KeyBank Turns Volunteering into Virtual Effort
When the pandemic took hold of the nation, KeyBank recognized the opportunity to transform its celebrated annual Neighbors Make the Difference Day® in-person volunteering event into a virtual experience, turning the one-day event into something with even greater impact.
KeyBank Celebrates the 30th Neighbors Make the Difference Day® with a Season of Virtual Volunteerism
June 4, 2020, was supposed to be a highly celebrated day in KeyBank’s history. And it lived up to that promise, even if events didn’t go quite according to initial plans.
The day represented the 30th anniversary of Key’s annual Neighbors Make the Difference Day, a hallmark of Key’s commitment to its communities and a leading corporate volunteerism effort in America. On this day every year, KeyBank employees from across the enterprise are inspired to get involved in a volunteer activity within their local communities.
This year, however, the traditional plans had to be reimagined due to the COVID-19 pandemic. Which is exactly what Key did, as team members adapted swiftly and with enthusiasm to Key’s efforts to promote virtual volunteerism activities worthy of the event’s 30-year history.
In place of the annual in-person and on-site experience, KeyBank opted to facilitate thousands of community-wide, organized volunteering opportunities that could be scheduled and even completed virtually, turning the one-day event into something with even greater impact.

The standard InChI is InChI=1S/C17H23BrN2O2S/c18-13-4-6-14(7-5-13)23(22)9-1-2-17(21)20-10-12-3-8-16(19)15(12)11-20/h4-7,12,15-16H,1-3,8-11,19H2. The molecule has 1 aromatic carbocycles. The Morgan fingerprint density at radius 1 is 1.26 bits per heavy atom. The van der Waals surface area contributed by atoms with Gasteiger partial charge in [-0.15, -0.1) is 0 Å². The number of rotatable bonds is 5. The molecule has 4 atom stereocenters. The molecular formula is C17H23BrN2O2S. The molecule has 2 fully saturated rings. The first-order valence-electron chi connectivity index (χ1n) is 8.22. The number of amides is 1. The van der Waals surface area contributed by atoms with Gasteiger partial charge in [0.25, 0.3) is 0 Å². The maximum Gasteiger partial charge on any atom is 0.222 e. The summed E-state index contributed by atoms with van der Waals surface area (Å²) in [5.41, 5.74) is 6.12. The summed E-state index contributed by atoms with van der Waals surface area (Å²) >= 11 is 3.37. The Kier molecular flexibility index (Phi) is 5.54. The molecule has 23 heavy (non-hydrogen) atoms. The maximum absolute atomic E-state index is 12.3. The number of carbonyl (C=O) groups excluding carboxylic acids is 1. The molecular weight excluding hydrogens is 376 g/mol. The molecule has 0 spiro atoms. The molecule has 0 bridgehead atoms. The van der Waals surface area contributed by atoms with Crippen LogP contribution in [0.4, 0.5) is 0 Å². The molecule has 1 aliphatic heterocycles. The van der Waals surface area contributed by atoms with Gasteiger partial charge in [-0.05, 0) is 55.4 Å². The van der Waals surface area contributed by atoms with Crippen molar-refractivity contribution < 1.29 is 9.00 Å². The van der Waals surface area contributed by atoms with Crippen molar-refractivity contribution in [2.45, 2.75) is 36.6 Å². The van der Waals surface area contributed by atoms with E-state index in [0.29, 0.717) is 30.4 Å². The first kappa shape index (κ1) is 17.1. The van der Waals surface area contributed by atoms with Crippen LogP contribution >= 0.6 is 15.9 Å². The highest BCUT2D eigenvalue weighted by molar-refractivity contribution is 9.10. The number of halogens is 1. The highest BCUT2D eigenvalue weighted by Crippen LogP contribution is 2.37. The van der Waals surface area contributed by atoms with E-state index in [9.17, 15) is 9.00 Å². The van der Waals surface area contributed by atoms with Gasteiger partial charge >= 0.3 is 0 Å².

Pivot to Virtual
Shifting to a virtual effort, Key engaged its 50-plus Neighbors Day coordinators across the company to quickly connect with Key’s not-for-profit partners in local communities, asking them to submit virtual volunteer projects available to Key’s employees during the spring and summer of 2020. Key also adjusted its internal portal to include these virtual volunteer opportunities for employees to review, consider and sign up for.
Some 175 opportunities were posted to the platform, including U.S.-based and international projects. The bank also supplemented that list with local projects through a roster of 10, third-party websites offering KeyBank employees over 8,500 additional virtual volunteering opportunities.
Through the platform, employees were able to sign up for a variety of opportunities, such as sewing masks for hospitals, providing career and student mentoring consultation, and participating in professional development sessions.
Much More Than a Day
In all, Key employees participated in hundreds of virtual volunteering events across the country this spring and summer. From June 1 through July 31, nearly 450 Key employees logged 3,000 volunteer hours, serving 255 nonprofit agencies. Their volunteer efforts brought assistance and comfort to countless others in their local communities.
Volunteerism events were both in-person and virtual, and represented both team and individual efforts. Not surprisingly, many of the projects were designed to offer assistance and comfort related to the COVID-19 pandemic itself.
For example, 10 individuals from multiple locations involved in the Key Young Professionals Business Impact Networking Group (KBING) teamed up to participate in the Virtual Women's Distance Festival 5K presented by We Love Rockland. The weeklong event was a virtual race benefiting the Center for Safety and Change in New City, New York. Participants on the KeyBank team represented KeyBank locations in Ohio, New York, Colorado and Connecticut.